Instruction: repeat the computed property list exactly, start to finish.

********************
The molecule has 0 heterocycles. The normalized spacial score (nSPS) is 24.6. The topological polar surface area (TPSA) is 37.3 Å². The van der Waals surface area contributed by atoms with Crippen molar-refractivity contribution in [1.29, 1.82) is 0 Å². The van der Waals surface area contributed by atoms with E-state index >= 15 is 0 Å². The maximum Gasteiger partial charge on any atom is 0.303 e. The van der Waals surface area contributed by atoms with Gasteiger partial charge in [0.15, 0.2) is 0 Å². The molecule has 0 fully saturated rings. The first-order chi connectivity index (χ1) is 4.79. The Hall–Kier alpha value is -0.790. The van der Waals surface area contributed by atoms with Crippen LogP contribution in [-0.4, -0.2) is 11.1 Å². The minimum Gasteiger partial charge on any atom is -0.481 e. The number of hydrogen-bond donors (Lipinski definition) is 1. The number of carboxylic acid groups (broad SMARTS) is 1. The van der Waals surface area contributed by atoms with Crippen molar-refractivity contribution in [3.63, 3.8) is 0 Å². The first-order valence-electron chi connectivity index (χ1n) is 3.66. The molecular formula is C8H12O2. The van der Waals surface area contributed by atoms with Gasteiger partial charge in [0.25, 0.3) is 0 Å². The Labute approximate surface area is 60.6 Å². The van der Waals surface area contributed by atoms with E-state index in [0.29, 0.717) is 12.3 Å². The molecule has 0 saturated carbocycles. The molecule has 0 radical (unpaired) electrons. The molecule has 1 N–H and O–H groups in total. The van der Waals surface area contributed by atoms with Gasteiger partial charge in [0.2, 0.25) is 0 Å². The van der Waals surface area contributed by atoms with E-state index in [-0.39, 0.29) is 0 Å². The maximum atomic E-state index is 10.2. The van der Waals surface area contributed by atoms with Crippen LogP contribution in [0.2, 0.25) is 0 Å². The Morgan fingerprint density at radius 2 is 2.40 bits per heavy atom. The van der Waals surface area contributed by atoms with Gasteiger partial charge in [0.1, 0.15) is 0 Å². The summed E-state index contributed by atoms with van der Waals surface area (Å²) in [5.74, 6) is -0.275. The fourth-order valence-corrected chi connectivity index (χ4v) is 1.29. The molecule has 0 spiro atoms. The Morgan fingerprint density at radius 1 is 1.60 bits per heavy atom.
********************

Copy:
The molecule has 0 heterocycles. The normalized spacial score (nSPS) is 24.6. The topological polar surface area (TPSA) is 37.3 Å². The van der Waals surface area contributed by atoms with Crippen molar-refractivity contribution in [1.29, 1.82) is 0 Å². The van der Waals surface area contributed by atoms with E-state index >= 15 is 0 Å². The maximum Gasteiger partial charge on any atom is 0.303 e. The van der Waals surface area contributed by atoms with Gasteiger partial charge in [0.15, 0.2) is 0 Å². The molecule has 0 fully saturated rings. The first-order chi connectivity index (χ1) is 4.79. The Hall–Kier alpha value is -0.790. The van der Waals surface area contributed by atoms with Crippen LogP contribution in [-0.4, -0.2) is 11.1 Å². The minimum Gasteiger partial charge on any atom is -0.481 e. The number of hydrogen-bond donors (Lipinski definition) is 1. The number of carboxylic acid groups (broad SMARTS) is 1. The van der Waals surface area contributed by atoms with Crippen molar-refractivity contribution in [3.63, 3.8) is 0 Å². The first-order valence-electron chi connectivity index (χ1n) is 3.66. The molecular formula is C8H12O2. The van der Waals surface area contributed by atoms with Gasteiger partial charge in [0.25, 0.3) is 0 Å². The Labute approximate surface area is 60.6 Å². The van der Waals surface area contributed by atoms with E-state index in [0.29, 0.717) is 12.3 Å². The molecule has 0 saturated carbocycles. The molecule has 0 radical (unpaired) electrons. The molecule has 1 N–H and O–H groups in total. The van der Waals surface area contributed by atoms with Gasteiger partial charge in [0.2, 0.25) is 0 Å². The van der Waals surface area contributed by atoms with E-state index in [-0.39, 0.29) is 0 Å². The maximum atomic E-state index is 10.2. The van der Waals surface area contributed by atoms with Crippen LogP contribution in [0.2, 0.25) is 0 Å². The Morgan fingerprint density at radius 2 is 2.40 bits per heavy atom. The van der Waals surface area contributed by atoms with Gasteiger partial charge in [0.1, 0.15) is 0 Å². The summed E-state index contributed by atoms with van der Waals surface area (Å²) in [5.74, 6) is -0.275. The fourth-order valence-corrected chi connectivity index (χ4v) is 1.29. The molecule has 0 spiro atoms. The Morgan fingerprint density at radius 1 is 1.60 bits per heavy atom.